FROM READERS: Taekwondo instructor remembers Sterling Wyatt

Thursday, July 19, 2012 | 12:41 p.m. CDT; updated 5:39 p.m. CDT, Thursday, July 19, 2012

Jeff Hockman of Hockman's Martial Arts posted this tribute on the school's Facebook page and gave the Missourian permission to reprint it.

Mr. Wyatt was a previous Taekwondo student of mine. He started his training at my martial arts school in 2004 at the age of 14. He later entered our leadership program in 2005 and earned his black belt in 2008.

Sterling gave his life for our country last week while serving in Kandahar, Afghanistan.

I remember Sterling as a somewhat quiet kid. When he spoke, it was with a thoughtful, respectful purpose. He was very dedicated to his training and showed a passion for learning new things. He was quite talented and was always willing to share his knowledge with others.

Initially, I was surprised to find out he had joined the Army, but after some thought, it made perfect sense. The word martial stems from the word military. Sterling learned about and displayed courtesy, respect, self-control and discipline in our martial arts classes. He took his passion for being a martial artist to a new level by using those same life skills to serve his country.

Although I know he had many options in life, his loyalty to country came first. With that, he brought to himself one of the highest life skills we teach: that of honor! For that, our country is forever indebted to his service.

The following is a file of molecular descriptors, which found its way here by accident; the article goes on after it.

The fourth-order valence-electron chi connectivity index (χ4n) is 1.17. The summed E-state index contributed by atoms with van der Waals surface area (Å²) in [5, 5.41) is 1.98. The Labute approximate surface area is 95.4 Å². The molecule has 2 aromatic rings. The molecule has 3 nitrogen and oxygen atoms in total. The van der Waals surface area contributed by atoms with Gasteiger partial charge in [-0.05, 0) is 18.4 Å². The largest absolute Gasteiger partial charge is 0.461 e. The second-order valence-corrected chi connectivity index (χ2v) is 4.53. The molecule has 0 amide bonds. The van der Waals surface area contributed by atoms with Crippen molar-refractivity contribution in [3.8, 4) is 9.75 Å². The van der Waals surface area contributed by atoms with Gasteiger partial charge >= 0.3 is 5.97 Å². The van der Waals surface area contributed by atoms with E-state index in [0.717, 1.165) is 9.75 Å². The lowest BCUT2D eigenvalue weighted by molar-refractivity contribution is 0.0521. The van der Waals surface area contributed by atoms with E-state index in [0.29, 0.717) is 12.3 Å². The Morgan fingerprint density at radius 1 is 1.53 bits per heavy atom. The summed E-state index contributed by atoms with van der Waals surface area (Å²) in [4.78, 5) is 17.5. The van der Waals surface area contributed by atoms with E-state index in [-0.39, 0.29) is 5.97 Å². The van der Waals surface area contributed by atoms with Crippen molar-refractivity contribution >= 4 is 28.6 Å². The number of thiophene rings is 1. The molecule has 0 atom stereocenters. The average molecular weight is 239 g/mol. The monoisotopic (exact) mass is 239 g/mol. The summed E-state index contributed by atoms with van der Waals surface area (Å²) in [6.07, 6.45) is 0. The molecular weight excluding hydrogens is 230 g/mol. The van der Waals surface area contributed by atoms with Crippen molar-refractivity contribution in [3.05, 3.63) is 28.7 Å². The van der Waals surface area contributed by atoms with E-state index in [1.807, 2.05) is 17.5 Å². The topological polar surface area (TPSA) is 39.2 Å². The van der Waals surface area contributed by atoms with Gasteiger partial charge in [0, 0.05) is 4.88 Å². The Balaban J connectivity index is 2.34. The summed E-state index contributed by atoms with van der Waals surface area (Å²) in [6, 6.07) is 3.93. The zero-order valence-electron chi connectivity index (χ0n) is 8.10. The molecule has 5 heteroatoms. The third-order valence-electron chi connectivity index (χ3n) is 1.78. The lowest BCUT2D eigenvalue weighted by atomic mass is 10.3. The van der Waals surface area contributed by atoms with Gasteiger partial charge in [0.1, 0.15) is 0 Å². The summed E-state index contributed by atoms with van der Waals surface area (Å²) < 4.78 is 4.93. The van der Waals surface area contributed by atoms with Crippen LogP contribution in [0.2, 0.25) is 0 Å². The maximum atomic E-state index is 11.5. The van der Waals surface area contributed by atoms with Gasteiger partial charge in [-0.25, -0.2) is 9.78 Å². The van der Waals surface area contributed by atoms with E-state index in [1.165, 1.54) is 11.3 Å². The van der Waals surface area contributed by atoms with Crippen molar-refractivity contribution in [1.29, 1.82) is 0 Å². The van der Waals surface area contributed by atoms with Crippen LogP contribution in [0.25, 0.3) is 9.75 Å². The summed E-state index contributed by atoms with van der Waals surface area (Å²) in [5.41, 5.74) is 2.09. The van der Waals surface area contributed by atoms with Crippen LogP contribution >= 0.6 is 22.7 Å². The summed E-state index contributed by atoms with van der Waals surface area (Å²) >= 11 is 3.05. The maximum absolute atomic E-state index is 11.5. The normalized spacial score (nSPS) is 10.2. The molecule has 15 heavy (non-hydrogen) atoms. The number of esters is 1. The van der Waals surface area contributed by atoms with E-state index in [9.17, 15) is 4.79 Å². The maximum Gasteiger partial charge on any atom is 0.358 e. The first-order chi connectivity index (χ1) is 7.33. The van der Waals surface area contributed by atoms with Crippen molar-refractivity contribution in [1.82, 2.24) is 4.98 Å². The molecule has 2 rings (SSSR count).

Sterling’s father contacted me and requested I speak at his son’s funeral this Saturday. I am finding this to be one of the more humbling tasks I have ever been asked to do. I am truly honored to have the opportunity to remember Sterling and share a snapshot of his life with others. May our thoughts and prayers be with his family and friends at this difficult time.

If you have memories of Sterling Wyatt that you'd be willing to share, please comment below or email

This story is part of a section of the Missourian called From Readers, which is dedicated to your voices and your stories. We hope you'll consider sharing. Here's how. Supervising editor is Joy Mayer.

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